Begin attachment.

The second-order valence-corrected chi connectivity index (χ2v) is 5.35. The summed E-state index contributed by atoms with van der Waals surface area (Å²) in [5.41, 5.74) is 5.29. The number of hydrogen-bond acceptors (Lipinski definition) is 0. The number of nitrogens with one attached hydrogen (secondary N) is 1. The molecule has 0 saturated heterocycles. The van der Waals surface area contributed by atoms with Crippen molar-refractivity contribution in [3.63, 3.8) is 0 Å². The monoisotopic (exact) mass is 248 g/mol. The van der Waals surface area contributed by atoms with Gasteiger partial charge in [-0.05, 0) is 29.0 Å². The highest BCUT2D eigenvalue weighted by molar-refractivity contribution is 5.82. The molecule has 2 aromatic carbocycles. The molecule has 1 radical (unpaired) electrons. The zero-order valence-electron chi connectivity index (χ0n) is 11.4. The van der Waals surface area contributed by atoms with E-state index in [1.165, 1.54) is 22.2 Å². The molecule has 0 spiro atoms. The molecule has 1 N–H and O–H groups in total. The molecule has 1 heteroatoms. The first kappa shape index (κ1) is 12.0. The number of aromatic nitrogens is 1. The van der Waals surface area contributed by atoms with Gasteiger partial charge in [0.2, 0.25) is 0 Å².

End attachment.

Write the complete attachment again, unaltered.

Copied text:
The second-order valence-corrected chi connectivity index (χ2v) is 5.35. The summed E-state index contributed by atoms with van der Waals surface area (Å²) in [5.41, 5.74) is 5.29. The number of hydrogen-bond acceptors (Lipinski definition) is 0. The number of nitrogens with one attached hydrogen (secondary N) is 1. The molecule has 0 saturated heterocycles. The van der Waals surface area contributed by atoms with Crippen molar-refractivity contribution in [3.63, 3.8) is 0 Å². The monoisotopic (exact) mass is 248 g/mol. The van der Waals surface area contributed by atoms with Gasteiger partial charge in [-0.05, 0) is 29.0 Å². The highest BCUT2D eigenvalue weighted by molar-refractivity contribution is 5.82. The molecule has 2 aromatic carbocycles. The molecule has 1 radical (unpaired) electrons. The zero-order valence-electron chi connectivity index (χ0n) is 11.4. The van der Waals surface area contributed by atoms with E-state index in [1.165, 1.54) is 22.2 Å². The molecule has 0 spiro atoms. The molecule has 1 N–H and O–H groups in total. The molecule has 1 heteroatoms. The first kappa shape index (κ1) is 12.0. The number of aromatic nitrogens is 1. The van der Waals surface area contributed by atoms with Gasteiger partial charge in [0.2, 0.25) is 0 Å².